This lite review is a bit too confident. IMO.

    Reply
    1. Alex SheremetAlex Sheremet

      I watched it a couple of times over 2-3 years.

      What do you mean how much did other people answer things for me? I am (mostly) responding negatively to both the over-statements and under-statements people have made. Beyond jogging my memory about certain plot points, I didn’t have a chance to build on others’ ideas.

      Not sure what you mean by “too confident”. I am literally right in the middle of the reception NGE has received, meaning, I neither give it too much credit nor too little and try to evaluate the arguments on both sides.

    2. Johnny

      I don’t mean to be disrespectful but I want to be frank. Some of the interpretations of the show you talk about in the article are wrong and/or stupid. That’s what I mean about too confident. So reread your article and consider what it sounds like when your own interpretation of the show is very weak. Lines like: ” Now, it’s hard to tell whether she does all this because she’s been shot, and is now delirious, but it matters not; the scene, as many scenes of sexuality in anime, as a whole, are little more than ‘fan service’ from the director, as a kind of wish-fulfillment for his demographic. It is a decision, then, that bears little artistic import, for such things are both quite far from recognizable, human behavior, as well as a mere trope within the genre, revealing how poor” /// sound very ironic and dumb.

      People were talking about this article on reddit that’s how I got here: https://www.reddit.com/r/evangelion/comments/698323/best_essays_on_eva/

    3. Alex SheremetAlex Sheremet

      Sorry, I don’t follow. What interpretations of the show? My interpretations, or the ones I refer to from others? You then say “lines like” and proceed to quote me, but what’s “pretentious” about the words quoted?

      pretentious; adjective:
      1.
      characterized by assumption of dignity or importance, especially when exaggerated or undeserved

      By contrast, I make the meaning clear- anime likes to over-use sexuality for the hell of it, and for pleasing a very specific demographic in a way that has nothing to do with art. Just look at that dumb butt-battles anime to see what I mean. I also assert that the character behaviors, within, are often unrealistic- i.e., they don’t act in recognizably ‘human’ ways much of the time, or exaggerate when they do, which is a no-starter when it comes to art and characterization. This is the very opposite of ‘exaggerated’ or ‘undeserved’. It is careful and cleanly argued.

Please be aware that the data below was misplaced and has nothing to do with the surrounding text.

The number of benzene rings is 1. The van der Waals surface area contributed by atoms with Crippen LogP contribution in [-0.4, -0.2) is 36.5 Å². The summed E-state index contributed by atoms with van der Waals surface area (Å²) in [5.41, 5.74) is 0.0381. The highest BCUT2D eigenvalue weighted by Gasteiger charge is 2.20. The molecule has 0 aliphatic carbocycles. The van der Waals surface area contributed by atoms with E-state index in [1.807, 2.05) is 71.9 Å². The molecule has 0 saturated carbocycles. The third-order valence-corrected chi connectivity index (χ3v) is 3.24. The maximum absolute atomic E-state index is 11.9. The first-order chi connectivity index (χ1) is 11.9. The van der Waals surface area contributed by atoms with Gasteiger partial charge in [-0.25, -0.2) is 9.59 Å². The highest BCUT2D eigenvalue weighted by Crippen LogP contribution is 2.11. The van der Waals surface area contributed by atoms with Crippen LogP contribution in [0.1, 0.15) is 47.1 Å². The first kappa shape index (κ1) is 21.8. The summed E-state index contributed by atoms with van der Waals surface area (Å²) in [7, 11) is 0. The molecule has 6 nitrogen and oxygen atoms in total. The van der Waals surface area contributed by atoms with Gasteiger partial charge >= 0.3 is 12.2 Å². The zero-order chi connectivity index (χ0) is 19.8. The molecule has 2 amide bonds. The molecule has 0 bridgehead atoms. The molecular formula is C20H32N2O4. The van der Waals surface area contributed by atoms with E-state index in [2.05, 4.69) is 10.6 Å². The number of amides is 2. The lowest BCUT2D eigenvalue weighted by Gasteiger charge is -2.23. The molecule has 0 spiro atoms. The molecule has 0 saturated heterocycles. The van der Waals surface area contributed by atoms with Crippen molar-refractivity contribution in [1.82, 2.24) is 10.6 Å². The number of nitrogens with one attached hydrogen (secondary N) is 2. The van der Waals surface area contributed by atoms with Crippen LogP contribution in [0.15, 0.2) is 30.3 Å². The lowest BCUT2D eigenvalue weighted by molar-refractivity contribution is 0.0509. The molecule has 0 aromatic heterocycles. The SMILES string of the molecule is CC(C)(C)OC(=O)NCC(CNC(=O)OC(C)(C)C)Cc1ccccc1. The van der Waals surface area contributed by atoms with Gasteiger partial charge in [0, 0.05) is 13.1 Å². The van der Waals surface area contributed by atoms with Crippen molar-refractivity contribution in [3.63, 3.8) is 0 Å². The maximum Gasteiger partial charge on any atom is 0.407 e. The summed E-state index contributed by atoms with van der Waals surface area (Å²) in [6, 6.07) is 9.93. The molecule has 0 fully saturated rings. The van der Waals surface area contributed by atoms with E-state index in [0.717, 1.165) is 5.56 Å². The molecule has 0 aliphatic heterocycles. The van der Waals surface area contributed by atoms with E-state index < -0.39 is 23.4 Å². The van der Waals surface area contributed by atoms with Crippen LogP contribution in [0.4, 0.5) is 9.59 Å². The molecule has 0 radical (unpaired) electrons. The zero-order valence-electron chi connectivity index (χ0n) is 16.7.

So, my guess is you don’t like the fact that I use complex sentences, that I use commas, that I enjoy parentheticals. But tell me why I need to give a damn? Seriously- I mean it- why should it matter? This is the style of literally almost anything of note ever written prior to the Internet. I’m not trying to be rude, either, but if you’re having issues with the above, how would you ever tackle James Baldwin, Herman Melville, continental philosophy, Charles Darwin? An entire world is closed off to you because your aesthetic sensibilities reject whatever happens to be unfamiliar. So, your solution is no solution.

      As for my interpretation being ‘weak’, this is called an assertion without evidence. You’ve basically farted out of your own mouth in the hope that I’d smell it. Why respond to my article if you can’t even deliver a substantive objection to what I’ve written?

  39. Johnny

    U’m haven’t read your article in a few days I’ll explain after rereading later.

    But for now:

    “So, my guess is you don’t like the fact that I use complex sentences, that I use commas, that I enjoy parentheticals”

    FYI this is Pertencious. BUt yeah your writing style the kinda sucks now that you mention it but that’s not what I’m refereeing to. Pretty sure I said you have a weak interpretation of the show. Not sure why you are randomly making shit up.

    Reply
    1. Alex SheremetAlex Sheremet

      Johnny. You have flagrant spelling and grammatical errors in your comments, you nebulously assert “bad interpretations” but refuse to get specific, you object to a block of text without giving a reason, then issue a judgment about my writing style which you then expect me to take seriously?

      I’d like you to re-read your own comments to me, and tell me what a rational response should look like, in your eyes. I’m not trying to trick you or “make shit up”. I’m actually giving you the benefit of the doubt despite having zero evidence that you’re trying engage me in good faith.

      Nor do I delete comments unless I have a good reason. Sorry.

  40. Johnny